Increased literacy, combined with The Restoration led the British people to an increasingly public life. There were also clear class distinctions that were prevalent in the realms of both home life, outward social life, and education. New developments in recreation, commercialization, and industrialization also led to a transformation in both entertainment and occupations available.
Additionally, new fashion trends came onto the scene. This explores the social structure of Britain, its impact on life, both private and public, as well as the new developments that changed the way the people spent their leisure time. There was a clear gap between the wealthy and the poor, which made itself visible in almost all aspects of life, but there were certain areas where class was unimportant. The family lives of people were separated by two distinctions: roles for men versus roles for women, and social class. In general, men were the breadwinners, providing income for the family, whereas the mothers were in charge of the household.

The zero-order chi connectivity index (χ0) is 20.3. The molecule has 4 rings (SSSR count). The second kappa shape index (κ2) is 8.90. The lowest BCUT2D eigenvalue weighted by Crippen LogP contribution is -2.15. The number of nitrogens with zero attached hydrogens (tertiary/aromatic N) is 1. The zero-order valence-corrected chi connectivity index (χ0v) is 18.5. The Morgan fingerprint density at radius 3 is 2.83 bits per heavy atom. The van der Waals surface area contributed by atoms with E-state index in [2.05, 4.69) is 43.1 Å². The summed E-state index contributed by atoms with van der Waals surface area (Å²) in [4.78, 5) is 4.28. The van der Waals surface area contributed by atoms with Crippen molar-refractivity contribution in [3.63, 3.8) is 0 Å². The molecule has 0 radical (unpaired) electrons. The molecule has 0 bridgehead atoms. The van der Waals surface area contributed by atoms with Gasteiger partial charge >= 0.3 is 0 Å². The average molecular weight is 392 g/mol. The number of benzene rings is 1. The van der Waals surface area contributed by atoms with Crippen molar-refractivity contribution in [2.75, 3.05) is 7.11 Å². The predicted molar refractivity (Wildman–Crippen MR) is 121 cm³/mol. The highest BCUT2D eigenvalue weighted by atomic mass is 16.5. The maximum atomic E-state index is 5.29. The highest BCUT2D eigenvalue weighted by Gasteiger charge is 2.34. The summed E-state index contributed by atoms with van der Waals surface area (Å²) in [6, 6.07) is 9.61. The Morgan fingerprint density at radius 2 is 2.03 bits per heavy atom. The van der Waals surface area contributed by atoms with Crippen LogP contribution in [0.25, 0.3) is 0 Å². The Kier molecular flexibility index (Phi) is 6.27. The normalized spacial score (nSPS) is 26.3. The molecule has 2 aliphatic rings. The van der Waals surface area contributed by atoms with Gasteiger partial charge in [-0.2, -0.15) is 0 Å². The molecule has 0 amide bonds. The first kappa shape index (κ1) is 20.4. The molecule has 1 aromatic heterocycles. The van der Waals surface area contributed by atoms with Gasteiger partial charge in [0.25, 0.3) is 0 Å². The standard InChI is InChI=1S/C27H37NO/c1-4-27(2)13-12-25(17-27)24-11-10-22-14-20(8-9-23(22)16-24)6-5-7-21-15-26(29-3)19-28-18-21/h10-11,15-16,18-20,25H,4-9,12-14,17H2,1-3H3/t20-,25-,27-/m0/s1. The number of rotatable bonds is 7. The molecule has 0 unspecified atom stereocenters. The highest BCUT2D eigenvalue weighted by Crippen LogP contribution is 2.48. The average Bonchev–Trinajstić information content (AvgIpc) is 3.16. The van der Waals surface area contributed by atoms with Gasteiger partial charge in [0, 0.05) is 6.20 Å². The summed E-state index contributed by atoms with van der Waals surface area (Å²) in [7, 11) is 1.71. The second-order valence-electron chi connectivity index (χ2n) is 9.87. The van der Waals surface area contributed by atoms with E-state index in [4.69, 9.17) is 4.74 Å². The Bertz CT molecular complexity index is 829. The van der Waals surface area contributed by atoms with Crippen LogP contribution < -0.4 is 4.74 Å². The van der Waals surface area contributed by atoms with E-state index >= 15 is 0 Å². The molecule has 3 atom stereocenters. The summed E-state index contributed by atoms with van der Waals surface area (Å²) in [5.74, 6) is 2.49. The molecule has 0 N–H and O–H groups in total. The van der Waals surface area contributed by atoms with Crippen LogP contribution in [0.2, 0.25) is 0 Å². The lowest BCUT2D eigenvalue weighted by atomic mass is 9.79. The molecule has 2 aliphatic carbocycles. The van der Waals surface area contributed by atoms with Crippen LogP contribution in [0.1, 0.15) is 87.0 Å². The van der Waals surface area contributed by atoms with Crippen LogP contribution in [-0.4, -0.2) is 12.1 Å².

This role grew more prominent with more wealth, as with that came more estate to manage. Marriage was also very closely tied to social class; women were seldom married into lower social rungs. Role of Women and Men. Marriage Due to the the importance of land, daughters posed a large problem for landowning families. Other than widows, not many women owned land, and many daughters certainly did not receive any—so they did not carry an estate with them upon marriage. Also, it was important for families to maintain social status, which meant a daughter was never married to someone of lower standing.
Mothers and fathers spent much time searching for the the best possible spouse for their child, in order to benefit the family.
As a result, families typically placed a dowry on their daughter, which consisted of a large sum of money. Then came along another problem: The idea of individualism, reason, and romantic sensibility began growing rapidly in the early part of the century leading to daughters wanting to choose their own husbands.